You actually tell Charlie’s story through his wife’s perspective. How did that decision come about?
That was really a decision from Charlie, but also the actor Safiya Fredericks. The African-American family structure is the foundation. You talk about successful people, they’ll go back and talk about their mother and that’s not just in the African-American family, but in Charlie’s particular family structure, that’s what it was and he was an African-American. He truly did everything for [Anne] and his family and he knew her well enough where [he’d say], “Look, I haven’t come home for two days” and she knows it’s only because he’s chasing down this job, nd you see it from her perspective because she is the most nurturing and quite frankly most common-sense person. Charlie will do anything to get that job, to be his own boss and she sees three or four steps ahead.
Was it daunting to stage a period piece?
Not only was it a period piece, but it was an indie film, so we were lucky enough to use the one private beach on the coastline of California where you can do things like put trucks on a beach and do fire. It’s called Dillon Beach – actually, I shouldn’t put that secret out, but now it’s out and it’s just west of Petaluma, California. They were so wonderful to us and really that we got a beach was the only thing that greenlit the movie. We shot a lot of the film over in Oakland for San Francisco because San Francisco had a different skyline and we did some work matting out a few buildings that weren’t around in the ‘70s, and there’s Victorian looking homes over in Marin County. But it was difficult.
Your first film “Olive” was a formal challenge when it was all captured on a cell phone camera. Was the experience opened up here?
“Olive” was a true indie film with a small crew with great big actors. And you can’t say easier because there were more moving parts [here] but I definitely could focus more one on one with the actors. [Typically] there are 15 or 20 people around you and you’re trying to have a quiet moment with your actor and after about day three, we were able to do that. It was a great experience and I prefer a medium to small crew over bootstrapping it and super indie.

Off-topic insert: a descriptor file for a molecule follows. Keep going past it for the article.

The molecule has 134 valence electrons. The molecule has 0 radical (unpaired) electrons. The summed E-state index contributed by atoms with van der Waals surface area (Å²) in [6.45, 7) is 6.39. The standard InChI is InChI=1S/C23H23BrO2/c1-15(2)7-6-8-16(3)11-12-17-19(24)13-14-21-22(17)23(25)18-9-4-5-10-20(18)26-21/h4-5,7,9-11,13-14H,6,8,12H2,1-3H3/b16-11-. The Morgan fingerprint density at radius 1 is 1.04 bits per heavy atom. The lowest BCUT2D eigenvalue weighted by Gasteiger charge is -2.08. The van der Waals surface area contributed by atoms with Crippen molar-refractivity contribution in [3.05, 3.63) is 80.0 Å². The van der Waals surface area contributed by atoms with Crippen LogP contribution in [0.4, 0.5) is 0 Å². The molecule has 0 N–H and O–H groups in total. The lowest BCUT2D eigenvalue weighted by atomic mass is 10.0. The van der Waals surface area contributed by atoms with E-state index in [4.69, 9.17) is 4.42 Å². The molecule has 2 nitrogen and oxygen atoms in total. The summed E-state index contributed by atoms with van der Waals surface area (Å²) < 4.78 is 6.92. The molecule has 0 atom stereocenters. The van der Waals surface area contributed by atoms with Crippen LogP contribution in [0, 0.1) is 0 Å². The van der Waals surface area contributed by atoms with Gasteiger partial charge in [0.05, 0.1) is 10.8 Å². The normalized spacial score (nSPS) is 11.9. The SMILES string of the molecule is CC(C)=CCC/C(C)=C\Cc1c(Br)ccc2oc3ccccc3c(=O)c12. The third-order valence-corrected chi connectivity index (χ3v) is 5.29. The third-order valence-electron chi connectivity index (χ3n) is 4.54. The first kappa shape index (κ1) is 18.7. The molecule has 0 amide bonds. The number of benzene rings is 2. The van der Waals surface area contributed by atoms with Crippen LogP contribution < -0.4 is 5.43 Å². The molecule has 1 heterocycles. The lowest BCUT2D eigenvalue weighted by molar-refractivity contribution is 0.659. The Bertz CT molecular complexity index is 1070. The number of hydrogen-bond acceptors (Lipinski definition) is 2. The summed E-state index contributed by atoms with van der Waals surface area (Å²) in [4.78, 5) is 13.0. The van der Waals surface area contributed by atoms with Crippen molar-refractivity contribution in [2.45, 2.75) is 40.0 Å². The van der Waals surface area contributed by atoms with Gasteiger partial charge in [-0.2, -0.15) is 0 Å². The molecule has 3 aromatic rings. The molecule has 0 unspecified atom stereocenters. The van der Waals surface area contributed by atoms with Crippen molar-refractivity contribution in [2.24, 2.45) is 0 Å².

What sold you on Mike to play this guy?
Man, I hope some day everybody gets to meet him. He comes in the room and he’s really quickly imposing. He’s a big dude and when he speaks to you, he’s so thoughtful and smart and prepared and good-looking, so you see the whole thing develop right in front of you. I met with a couple of other really great people, but Mike was such an imposing figure and I always love the juxtaposition of a shorter person with privilege speaking to a more imposing person who has this handicap, based on society, and [someone] would look at this and go, “Hey man, this is not a fair fight. The big guy on the right is just going to grab this guy by the shirt and say, “This is my trucking company, this is my beach. Get off my beach.” Because of these social dynamics, you feel the unfairness and I thought physically Mike brought that because aside from maybe a couple of our grips, he was the biggest guy on set.
The specific tete-a-tete I have to ask about was bringing Willie Brown on set and having those two guys mix it up. What was that day like?
Actors like to work with actors and don’t really care to work with nonactors because that’s more work for them and they don’t really know what to expect. But the truth is Willie was wonderful and I had to remind [Mike] that He was in “The Godfather Part III,” so Willie’s an actor, but we cast him as a cab driver, not knowing that he worked his way through Hastings Law School in the ‘50s as a cab driver and when I found that out, I was shocked. He told me face-to-face before [filming], “Don’t bother giving me wardrobe. I still have my jacket and my tie from when I was a cabbie.” He showed up completely in costume. They barely put some powder on him and we sent him on his way. He was wonderful.
What was it like showing it to Charlie when you got it finished?
Charlie loves it. He was there every day on set, there for every rewrite and has gone to every screening. He loves it. I mean, imagine if you and I did something profoundly important enough that people would want to come together and make a movie of a moment in your life. Charlie wrote a book, so he had a story in print for posterity, but the movie’s a different thing. He loves it. He eats it up. He’ll stand there and wait for people to come up and talk to him because Charlie’s also a pretty big dude. He’s a trucker.